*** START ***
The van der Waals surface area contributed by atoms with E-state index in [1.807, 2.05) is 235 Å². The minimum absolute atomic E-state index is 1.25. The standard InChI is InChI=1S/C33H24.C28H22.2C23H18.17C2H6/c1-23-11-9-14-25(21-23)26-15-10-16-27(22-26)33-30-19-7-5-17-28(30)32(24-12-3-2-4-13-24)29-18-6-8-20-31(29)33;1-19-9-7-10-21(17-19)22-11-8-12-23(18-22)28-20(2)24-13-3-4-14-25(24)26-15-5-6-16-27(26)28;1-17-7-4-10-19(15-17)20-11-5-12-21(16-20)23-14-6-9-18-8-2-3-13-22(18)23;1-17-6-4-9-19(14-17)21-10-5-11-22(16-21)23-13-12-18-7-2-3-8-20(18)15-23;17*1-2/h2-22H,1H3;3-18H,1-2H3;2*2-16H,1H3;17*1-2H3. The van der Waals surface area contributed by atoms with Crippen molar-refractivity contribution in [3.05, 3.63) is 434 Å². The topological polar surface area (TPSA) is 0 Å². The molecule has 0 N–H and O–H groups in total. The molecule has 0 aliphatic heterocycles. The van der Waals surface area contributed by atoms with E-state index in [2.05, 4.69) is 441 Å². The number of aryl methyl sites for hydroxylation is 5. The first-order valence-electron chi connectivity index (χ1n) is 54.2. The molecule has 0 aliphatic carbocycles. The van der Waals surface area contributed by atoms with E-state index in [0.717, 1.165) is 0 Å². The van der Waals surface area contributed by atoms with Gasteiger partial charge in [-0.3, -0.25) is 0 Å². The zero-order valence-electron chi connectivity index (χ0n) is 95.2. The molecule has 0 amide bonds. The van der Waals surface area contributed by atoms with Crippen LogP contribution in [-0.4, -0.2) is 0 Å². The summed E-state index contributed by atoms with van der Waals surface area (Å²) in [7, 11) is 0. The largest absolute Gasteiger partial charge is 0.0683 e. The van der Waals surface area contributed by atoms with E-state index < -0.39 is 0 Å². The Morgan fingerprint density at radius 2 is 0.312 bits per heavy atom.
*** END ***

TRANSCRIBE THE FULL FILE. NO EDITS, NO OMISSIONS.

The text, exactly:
The van der Waals surface area contributed by atoms with E-state index in [1.807, 2.05) is 235 Å². The minimum absolute atomic E-state index is 1.25. The standard InChI is InChI=1S/C33H24.C28H22.2C23H18.17C2H6/c1-23-11-9-14-25(21-23)26-15-10-16-27(22-26)33-30-19-7-5-17-28(30)32(24-12-3-2-4-13-24)29-18-6-8-20-31(29)33;1-19-9-7-10-21(17-19)22-11-8-12-23(18-22)28-20(2)24-13-3-4-14-25(24)26-15-5-6-16-27(26)28;1-17-7-4-10-19(15-17)20-11-5-12-21(16-20)23-14-6-9-18-8-2-3-13-22(18)23;1-17-6-4-9-19(14-17)21-10-5-11-22(16-21)23-13-12-18-7-2-3-8-20(18)15-23;17*1-2/h2-22H,1H3;3-18H,1-2H3;2*2-16H,1H3;17*1-2H3. The van der Waals surface area contributed by atoms with Crippen molar-refractivity contribution in [3.05, 3.63) is 434 Å². The topological polar surface area (TPSA) is 0 Å². The molecule has 0 N–H and O–H groups in total. The molecule has 0 aliphatic heterocycles. The van der Waals surface area contributed by atoms with E-state index in [2.05, 4.69) is 441 Å². The number of aryl methyl sites for hydroxylation is 5. The first-order valence-electron chi connectivity index (χ1n) is 54.2. The molecule has 0 aliphatic carbocycles. The van der Waals surface area contributed by atoms with E-state index in [0.717, 1.165) is 0 Å². The van der Waals surface area contributed by atoms with Gasteiger partial charge in [-0.3, -0.25) is 0 Å². The zero-order valence-electron chi connectivity index (χ0n) is 95.2. The molecule has 0 amide bonds. The van der Waals surface area contributed by atoms with Crippen LogP contribution in [-0.4, -0.2) is 0 Å². The summed E-state index contributed by atoms with van der Waals surface area (Å²) in [7, 11) is 0. The largest absolute Gasteiger partial charge is 0.0683 e. The van der Waals surface area contributed by atoms with E-state index < -0.39 is 0 Å². The Morgan fingerprint density at radius 2 is 0.312 bits per heavy atom.